Saturday, April 10, 2010

Daily Irritants I

On 'Mutual Friends'
It was years ago that I first read in one manual of English usage or another that 'mutual friend' is a solecism. As is often the case, once I learned this I have never been able to forget it, despite the fact that the world around me goes on cheerfully speaking of 'mutual friends' so that the battle is probably lost. This was only a minor irritant until recently.
Every day, when I go to Facebook, I see a suggestions someone to add to my list of friends. Most of these are people I have never heard of, but who apparently are friends of friends. Facebook helpfully tells me how many common friends we have, but it always says, 'x mutual friends'. Thus a little error noticed occasionally has become a daily irritant. There is no salve I know for it, nor any hope of bringing about change. What I have seen of other attempts to change Facebook suggests saving my breath to cool my porrige.
Still, though I resoved to keep silent, the matter burns within, and I think perhaps that my few readers will indulge me for a moment.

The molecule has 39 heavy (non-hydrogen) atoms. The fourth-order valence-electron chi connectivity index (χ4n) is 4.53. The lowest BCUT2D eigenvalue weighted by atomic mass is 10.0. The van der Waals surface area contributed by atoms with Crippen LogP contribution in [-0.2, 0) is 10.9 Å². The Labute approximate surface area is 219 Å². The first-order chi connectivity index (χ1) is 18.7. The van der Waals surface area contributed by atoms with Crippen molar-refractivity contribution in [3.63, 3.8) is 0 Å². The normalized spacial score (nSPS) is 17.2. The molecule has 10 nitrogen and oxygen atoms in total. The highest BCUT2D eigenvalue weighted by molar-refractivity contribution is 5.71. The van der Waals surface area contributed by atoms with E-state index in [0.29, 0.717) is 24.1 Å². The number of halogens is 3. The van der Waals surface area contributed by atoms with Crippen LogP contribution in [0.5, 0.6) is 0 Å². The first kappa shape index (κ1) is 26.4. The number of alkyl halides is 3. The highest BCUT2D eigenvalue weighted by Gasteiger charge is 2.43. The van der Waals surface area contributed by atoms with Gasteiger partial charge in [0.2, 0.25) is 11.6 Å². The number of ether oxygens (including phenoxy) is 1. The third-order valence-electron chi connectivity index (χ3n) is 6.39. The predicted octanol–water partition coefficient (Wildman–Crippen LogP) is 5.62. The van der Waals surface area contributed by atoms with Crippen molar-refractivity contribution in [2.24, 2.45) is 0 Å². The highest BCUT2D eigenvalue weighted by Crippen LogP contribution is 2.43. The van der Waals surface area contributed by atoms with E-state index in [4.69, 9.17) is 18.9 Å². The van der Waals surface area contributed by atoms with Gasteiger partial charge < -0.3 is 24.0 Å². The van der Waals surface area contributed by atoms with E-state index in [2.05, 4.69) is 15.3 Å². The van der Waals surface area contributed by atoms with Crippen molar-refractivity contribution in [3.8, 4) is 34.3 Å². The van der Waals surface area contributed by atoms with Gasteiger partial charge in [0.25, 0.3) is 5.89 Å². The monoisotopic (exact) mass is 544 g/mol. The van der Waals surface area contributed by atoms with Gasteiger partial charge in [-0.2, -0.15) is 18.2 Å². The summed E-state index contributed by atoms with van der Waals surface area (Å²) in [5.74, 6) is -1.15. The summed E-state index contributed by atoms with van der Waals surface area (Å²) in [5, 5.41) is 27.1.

Not long ago, I found a passage in one of Angela Thirkell's novels which sets out the facts about 'common friend' and 'mutual friend', a passage you might like to read. The conversation is between Miss Bunting, an elderly governess, and Gradka, a refugee; the time is towards the end of the Second World War; the place is in Trollope's fictional county of Barsetshire.
'"A common friend in good English, means a friend of two or more people," said Miss Bunting, wishing Gradka would go away but impelled by her life's training to give information where it was desired. "For instance, Dr. Dale is a friend of Sir Robert's and a friend of Admiral Palliser's. One could therefore say that he is their common friend."
'"Aha," said Gradka thoughtfully. "Which you ollso say mutual friend. It is synonym, yes?"
'"No, Gradka," said Miss Bunting roused like an old soldier by the distant trumpet. "We do not say mutual friend when we mean common friend. That our great author Charles Dickens uses the word in this way is a fact you may note, but not copy. He was a law to himself. A common feeling is a feeling about some person or subject, shared by two or more people. A mutual feeling is an identical feeling in each of two people about the other. There could be a mutual friendship between two people. A mutual friend is nonsense."'
~ Miss Bunting (NY: Knopff, 1946), p. 76.

1 comment:

Felicity Pickup said...

Lovely! (Well, not strictly speaking "lovely", I suppose. Enjoyable, though).